“The agreed uncertainty that underpins marine insurance is falling away, but we are pretending that it isn’t. The contractual framework is being made less relevant all the time.”

Defining Autonomous Vessels

Two types of crewless vessels are being contemplated. First up is a drone with no one on board but actively controlled by a human at a remote command post on land or even on another vessel.

While some debate whether the controllers of drone aircrafts are pilots or operators, the very real question yet to be addressed is if a vessel controller is legally a “master” under maritime law.


The other type of crewless vessel would be completely autonomous, with the onboard systems making decisions about navigation, weather and operations.

Advocates tout the benefits of larger cargo capacity without crew spaces, including radically different hull designs without decks people can walk on. Doubters note a crew can fix things at sea while a ship cannot.

Rolls-Royce is one of the major proponents and designers. The company tested a remote-controlled tug in Copenhagen in June 2017.

“We think the initial early adopters will be vessels operating on fixed routes within coastal waters under the jurisdiction of flag states,” the company said.

“We expect to see the first autonomous vessel in commercial operation by the end of the decade. Further out, around 2025, we expect autonomous vessels to operate further from shore — perhaps coastal cargo ships. For ocean-going vessels to be autonomous, it will require a change in international regulations, so this will take longer.”

Once autonomous ships are a reality, “the entire current legal framework for maritime law and insurance is done,” said Johnson. “The master has not been replaced; he is just gone. Commodity ships (bulk carriers) would be most amenable to that technology. I’m not overly bothered by fully automated ships, but I am extremely bothered by heavily automated ones.”

He cited two risks specifically: hacking and fire.

“We expect to see the first autonomous vessel in commercial operation by the end of the decade. Further out, around 2025, we expect autonomous vessels to operate further from shore — perhaps coastal cargo ships. For ocean-going vessels to be autonomous, it will require a change in international regulations, so this will take longer.” — Rolls-Royce Holdings study

Andrew Kinsey, senior marine risk consultant, Allianz Global Corporate & Specialty, asked an even more existential question: “From an insurance standpoint, are we even still talking about a vessel as it is under law? Starting with the legal framework, the duty of a flag state is ‘manning of ships.’ What about the duty to render assistance? There cannot be insurance coverage of an illegal contract.”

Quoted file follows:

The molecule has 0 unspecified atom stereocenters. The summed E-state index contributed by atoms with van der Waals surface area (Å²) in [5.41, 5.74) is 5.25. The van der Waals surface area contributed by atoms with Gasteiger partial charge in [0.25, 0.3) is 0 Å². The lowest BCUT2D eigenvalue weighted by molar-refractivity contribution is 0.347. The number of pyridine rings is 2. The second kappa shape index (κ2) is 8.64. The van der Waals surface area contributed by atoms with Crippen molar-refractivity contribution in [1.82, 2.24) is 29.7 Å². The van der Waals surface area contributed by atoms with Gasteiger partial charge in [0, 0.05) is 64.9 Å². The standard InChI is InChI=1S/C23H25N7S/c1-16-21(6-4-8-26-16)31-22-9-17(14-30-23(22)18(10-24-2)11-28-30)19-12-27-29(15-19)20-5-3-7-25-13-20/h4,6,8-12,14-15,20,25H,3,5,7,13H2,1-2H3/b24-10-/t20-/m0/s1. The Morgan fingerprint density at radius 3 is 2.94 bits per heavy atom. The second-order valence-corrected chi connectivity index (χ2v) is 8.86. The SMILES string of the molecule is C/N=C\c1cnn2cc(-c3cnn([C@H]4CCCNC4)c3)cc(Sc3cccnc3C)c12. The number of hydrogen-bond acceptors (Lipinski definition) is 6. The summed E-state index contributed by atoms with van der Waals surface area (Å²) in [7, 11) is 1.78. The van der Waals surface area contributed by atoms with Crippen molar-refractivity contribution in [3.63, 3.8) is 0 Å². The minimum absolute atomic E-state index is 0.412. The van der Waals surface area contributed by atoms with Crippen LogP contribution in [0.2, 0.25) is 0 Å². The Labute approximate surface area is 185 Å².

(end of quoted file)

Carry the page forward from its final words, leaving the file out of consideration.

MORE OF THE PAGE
Several sources noted that the technological development of crewless ships, while impressive, seems to be a solution in search of a problem. There is no known need in the market; no shippers, operators, owners or mariners advocate that crewless ships will solve their problems.

Kinsey takes umbrage at the suggestion that promotional material on crewless vessels cherry picks his company’s data, which found 75 percent to 90 percent of marine losses are caused by human error.


“Removing the humans from the vessels does not eliminate the human error. It just moves the human error from the helm to the coder. The reports on development by the companies with a vested interest [in crewless vessels] tend to read a lot like advertisements. The pressure for this is not coming from the end users.”

To be sure, Kinsey is a proponent of automation and technology when applied prudently, believing automation can make strides in areas of the supply chains. Much of the talk about automation is trying to bury the serious shortage of qualified crews. It also overshadows the very real potential for blockchain technology to overhaul the backend of marine insurance.

As a marine surveyor, Kinsey said he can go down to the wharf, inspect cranes, vessels and securements, and supervise loading and unloading — but he can’t inspect computer code or cyber security.

New Times, New Risks

In all fairness, insurance language has changed since the 17th century, especially as technology races ahead in the 21st.

“If you read any hull form, it’s practically Shakespearean,” said Stephen J. Harris, senior vice president of marine protection UK, Marsh. “The language is no longer fit for purpose. Our concern specifically to this topic is that the antiquated language talks about crew being on board. If they are not on board, do they still legally count as crew?”

Harris further questioned, “Under hull insurance, and provided that the ship owner has acted diligently, cover is extended to negligence of the master or crew. Does that still apply if the captain is not on board but sitting at a desk in an office?”

Andrew Kinsey, senior marine risk consultant, Allianz Global Corporate & Specialty

Several sources noted that a few international organizations, notably the Comite Maritime International and the International Maritime Organization, “have been very active in asking the legal profession around the world about their thoughts. The interpretations vary greatly. The legal complications of crewless vessels are actually more complicated than the technology.”

For example, if the operational, insurance and regulatory entities in two countries agree on the voyage of a crewless vessel across the ocean, a mishap or storm could drive the vessel into port or on shore of a third country that does not recognize those agreements.

“What worries insurers is legal uncertainty,” said Harris.

“If an operator did everything fine but a system went down, then most likely the designer would be responsible. But even if a designer explicitly accepted responsibility, what matters would be the flag state’s law in international waters and the local state’s law in territorial waters.


“We see the way ahead for this technology as local and short-sea operations. The law has to catch up with the technology, and it is showing no signs of doing so.”

Thomas M. Boudreau, head of specialty insurance, The Hartford, suggested that remote ferry operations could be the most appropriate use: “They travel fixed routes, all within one country’s waters.”

There could also be environmental and operational benefits from using battery power rather than conventional fuels.

“In terms of underwriting, the burden would shift to the manufacturer and designer of the operating systems,” Boudreau added.

It may just be, he suggested, that crewless ships are merely replacing old risks with new ones. Crews can deal with small repairs, fires or leaks at sea, but small conditions such as those can go unchecked and endanger the whole ship and cargo.

“The cyber risk is also concerning. The vessel may be safe from physical piracy, but what about hacking?” &

Gregory DL Morris is an independent business journalist based in New York with 25 years’ experience in industry, energy, finance and transportation. He can be reached at [email protected]